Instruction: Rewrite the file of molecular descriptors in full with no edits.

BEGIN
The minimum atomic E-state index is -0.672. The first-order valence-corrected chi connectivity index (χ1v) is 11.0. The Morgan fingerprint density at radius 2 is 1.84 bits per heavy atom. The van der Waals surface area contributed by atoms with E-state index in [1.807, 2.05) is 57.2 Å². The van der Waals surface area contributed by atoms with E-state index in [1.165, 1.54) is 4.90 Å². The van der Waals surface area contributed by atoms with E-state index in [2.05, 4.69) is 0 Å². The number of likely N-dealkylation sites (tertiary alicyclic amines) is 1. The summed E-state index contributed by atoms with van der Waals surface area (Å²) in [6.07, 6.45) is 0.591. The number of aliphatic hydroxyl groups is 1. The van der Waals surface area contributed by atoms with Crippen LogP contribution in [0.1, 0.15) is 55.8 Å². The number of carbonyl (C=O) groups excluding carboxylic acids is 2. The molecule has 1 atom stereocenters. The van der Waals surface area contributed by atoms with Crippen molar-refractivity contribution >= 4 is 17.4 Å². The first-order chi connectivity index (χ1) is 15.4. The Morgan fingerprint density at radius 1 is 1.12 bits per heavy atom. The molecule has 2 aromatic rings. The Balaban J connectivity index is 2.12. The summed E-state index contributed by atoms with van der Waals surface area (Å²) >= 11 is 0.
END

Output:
The minimum atomic E-state index is -0.672. The first-order valence-corrected chi connectivity index (χ1v) is 11.0. The Morgan fingerprint density at radius 2 is 1.84 bits per heavy atom. The van der Waals surface area contributed by atoms with E-state index in [1.807, 2.05) is 57.2 Å². The van der Waals surface area contributed by atoms with E-state index in [1.165, 1.54) is 4.90 Å². The van der Waals surface area contributed by atoms with E-state index in [2.05, 4.69) is 0 Å². The number of likely N-dealkylation sites (tertiary alicyclic amines) is 1. The summed E-state index contributed by atoms with van der Waals surface area (Å²) in [6.07, 6.45) is 0.591. The number of aliphatic hydroxyl groups is 1. The van der Waals surface area contributed by atoms with Crippen LogP contribution in [0.1, 0.15) is 55.8 Å². The number of carbonyl (C=O) groups excluding carboxylic acids is 2. The molecule has 1 atom stereocenters. The van der Waals surface area contributed by atoms with Crippen molar-refractivity contribution >= 4 is 17.4 Å². The first-order chi connectivity index (χ1) is 15.4. The Morgan fingerprint density at radius 1 is 1.12 bits per heavy atom. The molecule has 2 aromatic rings. The Balaban J connectivity index is 2.12. The summed E-state index contributed by atoms with van der Waals surface area (Å²) >= 11 is 0.